COVID-19 Church restrictions justified, New Zealand court…… | News & Reporting

The New Zealand Supreme Court has ruled that government officials did not act unlawfully in restricting and regulating religious services during the COVID-19 pandemic. The court acknowledged that rules curtail the protected right to “manifest religious beliefs”, but deemed that permissible in a health emergency.

As of December 2021, the New Zealand government limited religious gatherings to 100 vaccinated people or 25 unvaccinated people. Face masks were also required if the house of worship shared the site with other groups. The government’s director-general of health, Ashley Bloomfield, considered religious gatherings “high risk” due to the presence of the elderly and those with weakened immune systems.

Some religious leaders complained that the restrictions were reminiscent of Nazi Germany, and one was briefly jailed for refusing to comply.

Twenty-four Christian pastors and a Muslim imam have sued Chris Hipkins, the minister for COVID-19 response, and Bloomfield, alleging the regulations violated their religious freedom. The New Zealand Bill of Rights Act 1990 (BORA) states that “every person has the right to manifest that person’s religion or belief in worship, observance, practice or teaching, whether individually or in community with others, and whether in publicly or privately.”

However, Justice Cheryl Gwyn ruled that while COVID-19 rules restricted religious freedom, it was justified by the need to reduce public health risk during a pandemic. The right to express religious belief is protected, but not absolute. According to the International Covenant on Civil and Political Rights, also signed by the United States, religious freedom can be restricted in the interests of public safety, health or morals.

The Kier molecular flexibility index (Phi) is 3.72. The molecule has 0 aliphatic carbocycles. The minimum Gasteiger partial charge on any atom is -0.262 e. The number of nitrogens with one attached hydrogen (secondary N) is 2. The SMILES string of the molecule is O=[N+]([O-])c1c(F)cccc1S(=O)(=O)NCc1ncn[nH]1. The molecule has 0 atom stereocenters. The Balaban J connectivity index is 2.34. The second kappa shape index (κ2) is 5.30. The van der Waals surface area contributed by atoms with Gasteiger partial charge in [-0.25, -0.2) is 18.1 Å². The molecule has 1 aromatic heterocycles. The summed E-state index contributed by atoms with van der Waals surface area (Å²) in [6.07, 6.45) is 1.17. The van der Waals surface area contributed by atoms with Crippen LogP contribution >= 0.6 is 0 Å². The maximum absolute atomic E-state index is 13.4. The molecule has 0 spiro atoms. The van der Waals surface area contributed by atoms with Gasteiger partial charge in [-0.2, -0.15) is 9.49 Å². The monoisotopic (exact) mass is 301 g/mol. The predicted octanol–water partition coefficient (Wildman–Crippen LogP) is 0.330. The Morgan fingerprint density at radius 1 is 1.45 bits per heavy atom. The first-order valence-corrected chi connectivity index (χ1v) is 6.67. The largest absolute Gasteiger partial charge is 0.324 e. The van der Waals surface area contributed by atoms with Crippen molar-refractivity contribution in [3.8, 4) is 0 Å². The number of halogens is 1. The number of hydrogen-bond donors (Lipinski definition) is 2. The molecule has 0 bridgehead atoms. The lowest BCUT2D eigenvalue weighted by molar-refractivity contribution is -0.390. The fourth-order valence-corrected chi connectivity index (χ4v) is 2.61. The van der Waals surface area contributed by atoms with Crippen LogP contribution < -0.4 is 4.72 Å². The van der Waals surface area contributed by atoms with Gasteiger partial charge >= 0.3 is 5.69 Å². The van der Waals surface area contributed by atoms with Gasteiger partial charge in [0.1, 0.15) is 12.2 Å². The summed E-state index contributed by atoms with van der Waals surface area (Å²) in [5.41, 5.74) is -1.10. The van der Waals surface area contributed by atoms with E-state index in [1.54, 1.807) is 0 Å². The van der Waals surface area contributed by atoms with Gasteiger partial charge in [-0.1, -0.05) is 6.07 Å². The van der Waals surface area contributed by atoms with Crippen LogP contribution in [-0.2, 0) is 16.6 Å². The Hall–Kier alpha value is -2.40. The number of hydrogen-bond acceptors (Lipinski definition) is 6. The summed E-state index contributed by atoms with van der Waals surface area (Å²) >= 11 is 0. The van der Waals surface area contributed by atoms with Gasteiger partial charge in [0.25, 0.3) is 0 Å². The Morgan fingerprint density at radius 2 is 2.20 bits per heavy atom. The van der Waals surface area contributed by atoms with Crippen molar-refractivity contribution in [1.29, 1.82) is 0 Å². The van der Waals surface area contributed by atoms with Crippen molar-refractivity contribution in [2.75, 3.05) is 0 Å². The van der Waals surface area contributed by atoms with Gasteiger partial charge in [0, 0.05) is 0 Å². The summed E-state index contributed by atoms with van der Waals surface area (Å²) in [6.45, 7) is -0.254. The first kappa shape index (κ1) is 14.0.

The ruling in New Zealand is in stark contrast to what a number of other courts have ruled. In the United States, Scotland, Switzerland and Chile, restrictions have been found illegal, either because they violated the protection of religious freedom or because they treated religious gatherings differently from secular ones.

New Zealand religious historian and media commentator Peter Lineham told CT that the New Zealand churches’ argument was a “direct mirror” of John MacArthur’s Grace Community Church in California and similar cases winning in the US.

“It’s extremely difficult for churches to realize that they are high-risk places,” Lineham said.

Lineham is not surprised that New Zealand churches have been lost. Ideas about the separation of church and state are less entrenched than in the US, and the right to practice religion is considered to exist “in the context of a set of human rights that often conflict with each other,” Lineham said. .

During the trial, Christian scholars debated whether the health settlement amounted to excommunication, with the state taking for itself the power to determine who could or could not go to church. Theologian Matthew Flannagan, a secondary school teacher in Auckland and a teaching member of the Orewa Community Church, one of the churches involved in the lawsuit, claimed so. He told CT it amounted to a serious violation of religious freedom.

“We were divorced,” Flanagan said. “We couldn’t have intercourse with each other. The restrictions made it practically impossible.”

Paul Trebilco, a professor of New Testament at the University of Otago, disagreed.